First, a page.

1. The Iliad - Homer
1. The Iliad - Homer
But why argue theories and generalizations? Let's take a stroll through our neighborhood bookstore and see what our industry's book pricing practice looks and feels like to "the boots on the ground".
This is a quirky novel by a writer who appeals notably to a hip young audience. Assuming these hip young potential book buyers are accustomed to downloading songs for a dollar each, they'd have to expect this book to be worth twenty-seven good songs in order to take a risk on it. Way to grab those impulse buyers, HarperCollins!
This is a smart literary novel that explores issues of class and African-American identity in a campus setting. The book got moderately good reviews in many newspapers, but the author is not a household name and the book will be a marginal buy for most potential readers. At $26.95, this ought to fly off the shelves!
Levi: Your grandmother once worked in the Triangle factory. Can you tell us more about her, and about the way you heard about the Triangle tragedy when you were growing up?
A friend of mine literally screamed -- a spontaneous burst of horror -- when she spotted the new edition of Jonathan Livingston Seagull, a once-popular book from the 1970's, on a bookstore shelf. Richard Bach's slightly corny fable about a bird who wants to fly faster and better was the "Da Vinci Code" of its age, and people usually either like it or violently hate it. I read it when I was a kid and thought it was pretty good. Whether it deserves a comeback or not, I'm really not sure.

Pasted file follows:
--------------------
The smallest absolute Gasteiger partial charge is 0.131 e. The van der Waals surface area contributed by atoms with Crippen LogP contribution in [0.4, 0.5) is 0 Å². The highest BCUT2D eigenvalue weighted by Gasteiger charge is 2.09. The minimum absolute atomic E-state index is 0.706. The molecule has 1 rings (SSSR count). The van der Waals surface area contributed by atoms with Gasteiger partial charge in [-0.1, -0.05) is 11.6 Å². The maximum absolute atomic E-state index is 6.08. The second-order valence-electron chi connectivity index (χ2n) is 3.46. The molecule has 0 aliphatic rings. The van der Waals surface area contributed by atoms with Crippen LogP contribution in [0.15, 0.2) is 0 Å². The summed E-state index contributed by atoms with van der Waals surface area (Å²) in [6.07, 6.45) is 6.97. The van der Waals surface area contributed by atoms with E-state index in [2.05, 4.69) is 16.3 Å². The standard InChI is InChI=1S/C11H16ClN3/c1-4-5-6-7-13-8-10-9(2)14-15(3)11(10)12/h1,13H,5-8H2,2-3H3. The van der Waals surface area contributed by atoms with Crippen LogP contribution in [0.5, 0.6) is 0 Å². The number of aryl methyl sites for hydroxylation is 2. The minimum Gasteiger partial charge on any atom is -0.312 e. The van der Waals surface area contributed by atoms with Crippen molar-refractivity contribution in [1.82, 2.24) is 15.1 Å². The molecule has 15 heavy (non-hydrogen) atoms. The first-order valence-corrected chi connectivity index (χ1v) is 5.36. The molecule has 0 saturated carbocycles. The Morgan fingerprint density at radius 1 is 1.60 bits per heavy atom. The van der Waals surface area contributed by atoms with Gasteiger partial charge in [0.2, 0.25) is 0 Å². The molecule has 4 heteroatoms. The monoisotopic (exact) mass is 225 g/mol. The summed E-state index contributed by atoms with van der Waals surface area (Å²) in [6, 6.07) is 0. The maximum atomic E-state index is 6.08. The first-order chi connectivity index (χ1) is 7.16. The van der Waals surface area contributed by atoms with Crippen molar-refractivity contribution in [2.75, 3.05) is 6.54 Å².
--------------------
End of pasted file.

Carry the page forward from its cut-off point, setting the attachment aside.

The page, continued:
Havazelet is a writer who takes huge risks, who challenges us -- and himself -- to love those who are the most unlovable, the most deeply and humanly flawed.
Her impassioned review of a morally challenging novel is one of the better things in today's New York Times Book Review. Lynn Harris's entertaining consideration of Bad Girls: 26 Writers Misbehave is also a pleasure to read:
A new novel about a Jewish family in Iran called Septembers of Shiraz by Dalia Sofer has been getting some good reviews. I hope there's room for another novel about Jewish families in Iran this fall, though, because Gina Nahai's Caspian Rain should not get lost in the shuffle.
LitKicks has asked a variety of book industry professionals (including publishers, authors, agents, editors, distributors, sales representatives, booksellers, librarians, critics and bloggers) a question: "Does literary fiction suffer from dysfunctional pricing?" Below is the record of a conversation that took place in September and October 2007.
Introduction and Project Goals
• Levi Asher
This article is part of the Does Literary Fiction Suffer From Dysfunctional Pricing? series. The next post in the series is Does Literary Fiction Suffer From Dysfunctional Pricing (Introduction).
This article is part of the Does Literary Fiction Suffer From Dysfunctional Pricing? series. The next post in the series is Richard Nash, Mark Sarvas, Scott Hoffman on Book Pricing for Literary Fiction. The previous post in the series is DOES LITERARY FICTION SUFFER FROM DYSFUNCTIONAL PRICING? A Conversation.